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  • $3.00

    About the Author: John Alexander Hill was a co-founder of the McGraw-Hill Book Company, the predecessor corporation of today’s McGraw-Hill Education

    Table of Contents
    An Engineer’s Christmas Story …7
    The Clean Man and the Dirty Angels …27
    Jim Wainwright’s Kid… 45
    A Peg-legged Romance… 75
    My Lady of the Eyes… 97
    Some Freaks of Fate… 151
    Mormon Joe, the Robber… 191
    A Midsummer Night’s Trip… 227
    The Polar Zone… 253

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  • Chasing An Iron Horse ; Or, A Boy's Adventures In The Civil War
    $2.50

    Story-line: The story is about an adolescent drummer boy named George Knight and his dog Waggie during the Civil War. Together this pair joins a group of Union soldiers who make their way deep into southern territory, as spies, to overtake and steal a train. Their intent is to drive the train north, burning railroad bridges on their way back to their own lines. The story addresses courage, honor, dignity between combatants, and ends with a nation re-united.Written in 1902.

    It is based on a true story, that journalizes the penetration, techniques of survival, attack, escape and evasion, and the complete details of the raid. (Suggested for 7th-12th Grades)

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  • $3.50

    A book of stories of escaping slaves on the Underground Railroad. The stories themselves are written by the escaping slaves, bounty hunters, etc in the form of letters and correspondence. It is heartbreaking to read and uplifting at the same time. It is a worthwhile read for anyone who is acquainted with the Underground Railroad or who wants to get the story from the point of view of those who are not necessarily in the history books.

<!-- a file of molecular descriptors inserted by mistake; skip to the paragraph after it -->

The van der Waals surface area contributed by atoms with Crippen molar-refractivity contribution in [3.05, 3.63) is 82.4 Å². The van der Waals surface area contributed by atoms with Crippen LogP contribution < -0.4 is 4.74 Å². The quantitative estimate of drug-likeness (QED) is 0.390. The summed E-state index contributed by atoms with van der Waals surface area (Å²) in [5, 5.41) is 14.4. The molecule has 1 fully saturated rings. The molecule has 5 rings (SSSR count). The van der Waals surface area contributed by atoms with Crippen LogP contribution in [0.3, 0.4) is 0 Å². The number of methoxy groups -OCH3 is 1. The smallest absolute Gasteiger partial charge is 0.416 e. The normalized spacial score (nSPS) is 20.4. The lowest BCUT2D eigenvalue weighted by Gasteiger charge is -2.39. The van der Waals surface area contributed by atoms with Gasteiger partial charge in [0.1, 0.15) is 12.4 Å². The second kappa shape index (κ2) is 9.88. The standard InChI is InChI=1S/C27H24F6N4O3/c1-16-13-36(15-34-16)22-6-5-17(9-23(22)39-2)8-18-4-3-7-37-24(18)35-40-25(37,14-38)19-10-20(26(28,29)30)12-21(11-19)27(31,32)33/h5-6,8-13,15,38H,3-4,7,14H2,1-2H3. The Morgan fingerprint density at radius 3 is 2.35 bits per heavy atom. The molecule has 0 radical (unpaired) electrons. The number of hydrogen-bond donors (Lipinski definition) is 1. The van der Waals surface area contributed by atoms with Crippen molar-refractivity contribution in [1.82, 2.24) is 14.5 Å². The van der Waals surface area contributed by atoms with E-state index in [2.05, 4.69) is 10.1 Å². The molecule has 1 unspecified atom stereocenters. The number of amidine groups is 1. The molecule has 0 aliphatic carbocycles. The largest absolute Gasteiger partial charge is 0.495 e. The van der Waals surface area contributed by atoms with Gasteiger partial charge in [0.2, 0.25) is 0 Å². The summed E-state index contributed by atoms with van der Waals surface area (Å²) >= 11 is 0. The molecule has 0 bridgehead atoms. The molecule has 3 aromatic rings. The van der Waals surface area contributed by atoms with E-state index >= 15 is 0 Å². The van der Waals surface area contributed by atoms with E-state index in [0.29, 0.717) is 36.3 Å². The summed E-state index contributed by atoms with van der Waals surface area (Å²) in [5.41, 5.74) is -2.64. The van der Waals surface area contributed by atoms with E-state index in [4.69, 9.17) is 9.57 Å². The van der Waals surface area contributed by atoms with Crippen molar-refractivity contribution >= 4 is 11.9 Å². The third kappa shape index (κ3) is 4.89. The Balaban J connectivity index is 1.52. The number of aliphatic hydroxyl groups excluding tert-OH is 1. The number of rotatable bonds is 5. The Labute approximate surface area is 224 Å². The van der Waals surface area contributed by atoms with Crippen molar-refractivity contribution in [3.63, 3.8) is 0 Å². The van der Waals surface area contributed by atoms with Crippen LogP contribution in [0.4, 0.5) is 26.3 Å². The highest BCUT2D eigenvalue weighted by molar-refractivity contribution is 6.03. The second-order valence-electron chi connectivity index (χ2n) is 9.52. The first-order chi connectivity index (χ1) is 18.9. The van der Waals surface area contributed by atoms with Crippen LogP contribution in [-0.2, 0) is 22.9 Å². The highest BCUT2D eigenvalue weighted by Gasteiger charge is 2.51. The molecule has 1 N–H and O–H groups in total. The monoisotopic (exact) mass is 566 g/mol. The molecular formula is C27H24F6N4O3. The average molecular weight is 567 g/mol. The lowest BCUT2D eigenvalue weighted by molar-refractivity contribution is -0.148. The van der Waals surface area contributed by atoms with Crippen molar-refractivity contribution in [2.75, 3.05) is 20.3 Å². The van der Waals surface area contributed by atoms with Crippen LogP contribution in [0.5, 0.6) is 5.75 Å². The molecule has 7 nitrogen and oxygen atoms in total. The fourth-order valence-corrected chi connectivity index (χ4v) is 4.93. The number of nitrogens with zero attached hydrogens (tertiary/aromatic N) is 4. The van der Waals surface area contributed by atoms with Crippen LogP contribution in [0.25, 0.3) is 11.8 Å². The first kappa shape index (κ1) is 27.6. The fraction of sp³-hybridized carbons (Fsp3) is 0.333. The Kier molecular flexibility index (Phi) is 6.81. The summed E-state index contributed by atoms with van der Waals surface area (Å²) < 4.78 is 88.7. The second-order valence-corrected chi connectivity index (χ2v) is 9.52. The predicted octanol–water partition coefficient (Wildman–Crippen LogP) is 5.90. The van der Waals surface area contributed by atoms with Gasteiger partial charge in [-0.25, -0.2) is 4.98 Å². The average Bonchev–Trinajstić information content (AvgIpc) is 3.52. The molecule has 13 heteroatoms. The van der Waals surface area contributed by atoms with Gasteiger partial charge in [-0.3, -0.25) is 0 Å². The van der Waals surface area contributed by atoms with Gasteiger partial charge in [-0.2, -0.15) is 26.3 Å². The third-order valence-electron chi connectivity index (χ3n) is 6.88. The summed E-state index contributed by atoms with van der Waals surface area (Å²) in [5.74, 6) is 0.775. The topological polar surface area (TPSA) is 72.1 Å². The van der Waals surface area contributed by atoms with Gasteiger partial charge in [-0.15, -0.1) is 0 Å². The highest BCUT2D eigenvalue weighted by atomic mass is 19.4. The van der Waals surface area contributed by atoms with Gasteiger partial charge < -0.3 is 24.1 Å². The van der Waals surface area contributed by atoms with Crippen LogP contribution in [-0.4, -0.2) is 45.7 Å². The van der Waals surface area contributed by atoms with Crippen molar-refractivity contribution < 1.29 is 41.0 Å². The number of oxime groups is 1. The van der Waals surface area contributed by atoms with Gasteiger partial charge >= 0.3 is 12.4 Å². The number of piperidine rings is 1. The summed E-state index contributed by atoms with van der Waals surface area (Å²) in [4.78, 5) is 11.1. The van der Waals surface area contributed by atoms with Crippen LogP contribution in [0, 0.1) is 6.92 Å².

This is a large download (800+ pages)

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  • $2.00

    This is a downloadable copy of the book.
    About the book: The writer of the following letters which comprise this book is a young woman who lost her husband in a railroad accident and went to Denver to seek support for herself and her two-year-old daughter, Jerrine. Turning her hand to the nearest work, she went out by the day to work as a house cleaner and laundress. Later, seeking to better herself, she accepted employment as a housekeeper for a well-to-do Scottish cattleman, Mr. Stewart, who had taken up a quarter-section in Wyoming. The letters, written through several years to a former employer in Denver, tell of her new life in the new country. They are genuine letters, and are printed as written, except for occasional omissions and alterations of names. The letters begin in 1909, apparently right after a homestead act made it possible for the author, Elinore Pruitt Stewart, to claim a homestead of 160 acres in Wyoming. Ms. Stewart is a very resourceful woman as well as a wonderful story-teller. 

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  • $3.00